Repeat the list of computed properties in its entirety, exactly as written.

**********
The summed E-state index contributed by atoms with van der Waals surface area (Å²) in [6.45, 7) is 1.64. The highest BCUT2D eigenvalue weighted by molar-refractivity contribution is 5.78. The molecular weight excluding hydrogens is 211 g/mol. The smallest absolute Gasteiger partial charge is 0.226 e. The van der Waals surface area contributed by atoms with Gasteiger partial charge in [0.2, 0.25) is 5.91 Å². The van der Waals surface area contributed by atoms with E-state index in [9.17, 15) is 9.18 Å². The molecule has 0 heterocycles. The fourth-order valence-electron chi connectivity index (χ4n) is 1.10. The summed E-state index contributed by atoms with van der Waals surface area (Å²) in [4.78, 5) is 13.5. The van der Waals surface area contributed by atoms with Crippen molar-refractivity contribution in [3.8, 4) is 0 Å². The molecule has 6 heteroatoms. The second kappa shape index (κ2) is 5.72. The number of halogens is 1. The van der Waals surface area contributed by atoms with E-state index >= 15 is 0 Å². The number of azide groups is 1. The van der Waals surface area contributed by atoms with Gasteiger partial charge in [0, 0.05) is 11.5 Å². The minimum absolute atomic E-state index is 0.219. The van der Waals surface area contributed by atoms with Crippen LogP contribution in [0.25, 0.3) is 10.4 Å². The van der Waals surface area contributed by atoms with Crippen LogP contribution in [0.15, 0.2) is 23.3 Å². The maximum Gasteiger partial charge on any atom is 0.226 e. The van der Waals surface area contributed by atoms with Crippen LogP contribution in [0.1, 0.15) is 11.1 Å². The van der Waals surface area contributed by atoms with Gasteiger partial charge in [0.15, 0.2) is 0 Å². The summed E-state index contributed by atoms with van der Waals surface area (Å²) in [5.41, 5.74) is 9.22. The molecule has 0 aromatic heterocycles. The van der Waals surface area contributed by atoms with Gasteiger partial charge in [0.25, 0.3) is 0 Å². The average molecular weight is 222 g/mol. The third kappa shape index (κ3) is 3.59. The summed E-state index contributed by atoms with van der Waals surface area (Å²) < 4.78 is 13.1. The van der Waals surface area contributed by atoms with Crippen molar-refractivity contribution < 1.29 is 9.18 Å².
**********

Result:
The summed E-state index contributed by atoms with van der Waals surface area (Å²) in [6.45, 7) is 1.64. The highest BCUT2D eigenvalue weighted by molar-refractivity contribution is 5.78. The molecular weight excluding hydrogens is 211 g/mol. The smallest absolute Gasteiger partial charge is 0.226 e. The van der Waals surface area contributed by atoms with Gasteiger partial charge in [0.2, 0.25) is 5.91 Å². The van der Waals surface area contributed by atoms with E-state index in [9.17, 15) is 9.18 Å². The molecule has 0 heterocycles. The fourth-order valence-electron chi connectivity index (χ4n) is 1.10. The summed E-state index contributed by atoms with van der Waals surface area (Å²) in [4.78, 5) is 13.5. The van der Waals surface area contributed by atoms with Crippen molar-refractivity contribution in [3.8, 4) is 0 Å². The molecule has 6 heteroatoms. The second kappa shape index (κ2) is 5.72. The number of halogens is 1. The van der Waals surface area contributed by atoms with E-state index >= 15 is 0 Å². The number of azide groups is 1. The van der Waals surface area contributed by atoms with Gasteiger partial charge in [0, 0.05) is 11.5 Å². The minimum absolute atomic E-state index is 0.219. The van der Waals surface area contributed by atoms with Crippen LogP contribution in [0.25, 0.3) is 10.4 Å². The van der Waals surface area contributed by atoms with Crippen LogP contribution in [0.15, 0.2) is 23.3 Å². The maximum Gasteiger partial charge on any atom is 0.226 e. The van der Waals surface area contributed by atoms with Crippen LogP contribution in [0.1, 0.15) is 11.1 Å². The van der Waals surface area contributed by atoms with Gasteiger partial charge in [0.15, 0.2) is 0 Å². The summed E-state index contributed by atoms with van der Waals surface area (Å²) in [5.41, 5.74) is 9.22. The molecule has 0 aromatic heterocycles. The van der Waals surface area contributed by atoms with Gasteiger partial charge in [0.25, 0.3) is 0 Å². The average molecular weight is 222 g/mol. The third kappa shape index (κ3) is 3.59. The summed E-state index contributed by atoms with van der Waals surface area (Å²) < 4.78 is 13.1. The van der Waals surface area contributed by atoms with Crippen molar-refractivity contribution < 1.29 is 9.18 Å².